4 Reasons You Need Caption Encoding
Updated: June 3, 2019
What is it?
Caption encoding is when captions are embedded into the video and presented as a single asset.
Typically, captions are added onto a video as a “sidecar file,” but this method is intended for online video where one can upload a caption file.
Caption encoding is intended for video that will be shown offline or on a platform that doesn’t support closed captioning.
Closed caption encoding vs. open caption encoding
When you order a file for encoding you can choose between closed captions or open captions.
With closed caption encoding, your video is accessible offline, and users can toggle the captions on or off using the “CC” button.
Closed caption encoding is useful for certain video players like Quicktime or for video streaming services like Netflix, where videos can be downloaded to watch offline.
With open caption encoding, captions are “burned” onto a video.
Unlike closed captions, users are unable to toggle the captions on or off. Open caption encoding is useful for media players like Windows Media Player, or for social media.
Below we explore the four cases where caption encoding is necessary.
As self-service kiosks become more popular, it’s important to make sure they are accessible.
For many customer-facing companies, kiosks are a great way to improve the customer experience, save money, and increase efficiency.
Outside of business, kiosks are also great in museums and airports, as they can easily inform people on specific needs.
Kiosks have also become a popular technology in “smart cities” around the globe.
A lot of times though, kiosks incorporate video and audio, and if it isn’t captioned, it becomes inaccessible for people who are d/Deaf or hard of hearing.
Caption encoding is an easy way to overcome this barrier.
When choosing between open or closed caption encoding, it all depends on your kiosk’s capabilities. You can use closed captions if the kiosk has an easy way for the user to turn captions on or off. Otherwise, use open caption encoding.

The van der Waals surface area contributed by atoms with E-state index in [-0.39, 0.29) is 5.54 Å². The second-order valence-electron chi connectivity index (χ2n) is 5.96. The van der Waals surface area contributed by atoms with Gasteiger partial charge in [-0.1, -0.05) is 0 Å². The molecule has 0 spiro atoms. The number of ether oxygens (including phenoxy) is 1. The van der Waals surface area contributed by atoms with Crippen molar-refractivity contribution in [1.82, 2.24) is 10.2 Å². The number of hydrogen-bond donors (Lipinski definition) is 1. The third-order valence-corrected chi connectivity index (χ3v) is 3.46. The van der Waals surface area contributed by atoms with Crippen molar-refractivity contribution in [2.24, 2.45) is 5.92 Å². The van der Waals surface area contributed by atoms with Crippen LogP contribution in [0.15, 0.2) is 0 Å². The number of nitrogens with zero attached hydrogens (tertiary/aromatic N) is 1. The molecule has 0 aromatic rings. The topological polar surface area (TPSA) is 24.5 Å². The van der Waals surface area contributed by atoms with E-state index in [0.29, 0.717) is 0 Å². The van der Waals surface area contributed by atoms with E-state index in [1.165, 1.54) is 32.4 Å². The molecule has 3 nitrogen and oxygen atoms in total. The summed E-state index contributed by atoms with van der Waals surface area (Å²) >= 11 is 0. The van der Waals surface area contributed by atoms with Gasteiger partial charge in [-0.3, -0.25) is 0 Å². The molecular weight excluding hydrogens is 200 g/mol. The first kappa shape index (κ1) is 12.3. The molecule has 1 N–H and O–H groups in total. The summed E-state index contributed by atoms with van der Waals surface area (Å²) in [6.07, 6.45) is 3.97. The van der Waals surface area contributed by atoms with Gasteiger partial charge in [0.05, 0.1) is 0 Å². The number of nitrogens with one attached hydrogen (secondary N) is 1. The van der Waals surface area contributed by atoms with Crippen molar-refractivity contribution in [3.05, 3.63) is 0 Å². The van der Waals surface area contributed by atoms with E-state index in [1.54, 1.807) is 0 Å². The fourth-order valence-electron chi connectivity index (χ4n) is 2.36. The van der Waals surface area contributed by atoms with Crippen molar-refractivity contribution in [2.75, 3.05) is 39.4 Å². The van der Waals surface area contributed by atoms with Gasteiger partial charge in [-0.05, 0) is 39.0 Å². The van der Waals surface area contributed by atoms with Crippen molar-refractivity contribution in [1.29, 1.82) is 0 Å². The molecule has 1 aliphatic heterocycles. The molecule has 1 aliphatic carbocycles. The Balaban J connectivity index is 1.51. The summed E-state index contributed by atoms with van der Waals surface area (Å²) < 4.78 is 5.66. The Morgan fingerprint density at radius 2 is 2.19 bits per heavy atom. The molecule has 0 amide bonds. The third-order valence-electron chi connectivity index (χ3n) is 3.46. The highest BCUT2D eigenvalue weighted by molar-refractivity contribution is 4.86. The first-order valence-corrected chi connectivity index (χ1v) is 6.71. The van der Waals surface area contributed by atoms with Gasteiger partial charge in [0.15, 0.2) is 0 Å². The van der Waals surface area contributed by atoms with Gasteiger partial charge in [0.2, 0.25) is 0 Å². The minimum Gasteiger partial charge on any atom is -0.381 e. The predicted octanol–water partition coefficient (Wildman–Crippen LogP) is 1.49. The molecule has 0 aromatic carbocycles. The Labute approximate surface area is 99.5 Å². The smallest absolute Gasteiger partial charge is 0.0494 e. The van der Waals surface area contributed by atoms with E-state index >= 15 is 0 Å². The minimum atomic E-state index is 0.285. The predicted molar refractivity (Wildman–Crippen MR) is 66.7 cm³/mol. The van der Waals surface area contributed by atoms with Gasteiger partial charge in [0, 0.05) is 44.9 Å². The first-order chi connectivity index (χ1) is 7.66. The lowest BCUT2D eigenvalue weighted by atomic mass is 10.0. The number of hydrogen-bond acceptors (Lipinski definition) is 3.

Regardless of the types of captions, adding captions to your kiosks will help improve the overall user experience. Since kiosks are usually found in public places, the noise pollution around the kiosk could dilute the audio. Adding captions will allow users to stay engaged despite the surrounding sounds.
2. Offline sharing
People deliver their videos in many different ways, through many different channels.
Sometimes, this means that organizations deliver their videos offline.
Caption encoding is necessary when you need to distribute a video asset offline.
Whether you need closed caption encoding or open caption encoding, really depends on how the video will be used.
For example, if your video is going to be downloaded offline, like as part of a course or a streaming service, closed caption encoding is the best option as users can choose to turn the captions on or off.
But if your video will be constantly looping in a public place, like at a hotel or museum, open captions may be more useful. For example, sometimes hotels have an intro message on the TV that is constantly looping, or museums feature films within their exhibits that need to be accessible for the mass population. Having these videos open captioned will ensure that you won’t have to worry about turning on the captions, or having an inaccessible version playing in public.
3. Social Media
Thanks to social media, people are now constantly consuming video.
On Snapchat, around 10 billion videos are watched a day.
82% of Twitter users watch video content on Twitter.
And on Facebook, over 500 million people are watching video daily.
These stats are mind-boggling, but what’s even more shocking is that the majority of this video isn’t being captioned.
While Facebook allows you to add captions to videos, platforms like Instagram, Snapchat, and Twitter don’t have an easy way to add captions as a sidecar file.
So, this is where open caption encoding is key.
In order to have captioned videos on social media, you need to have the captions already burned into the video, since most social media platforms don’t give users the option to turn the captions on or off.
4. When you can’t find the CC button
As universally recognizable as the caption button is, believe it or not, on some video players, it’s not always easy to find it.
Instead of making your viewers go on an expedition to turn the captions on, why not try open caption encoding?
After all, you always want to optimize the user experience.
But finding the caption button isn’t just a user problem. In some circumstances, it can be unclear how to add captions to your video. Or, in other cases, your video player simply doesn’t support captions.
In these instances, open caption encoding makes it infinitely easier to ensure your videos are always captioned, no excuses.
How to order caption encoding
Once your file has been transcribed by 3Play Media, you can order caption encoding for any file with a video track.
Always proofread your transcript before ordering caption encoding. Edits made after will not propogate.
To order caption encoding, select the file you want to encode. Under Order, select Caption Encoding.
Typical turnaround is 8 hours, but this can vary depending on the duration of the content, and the number of files requested.
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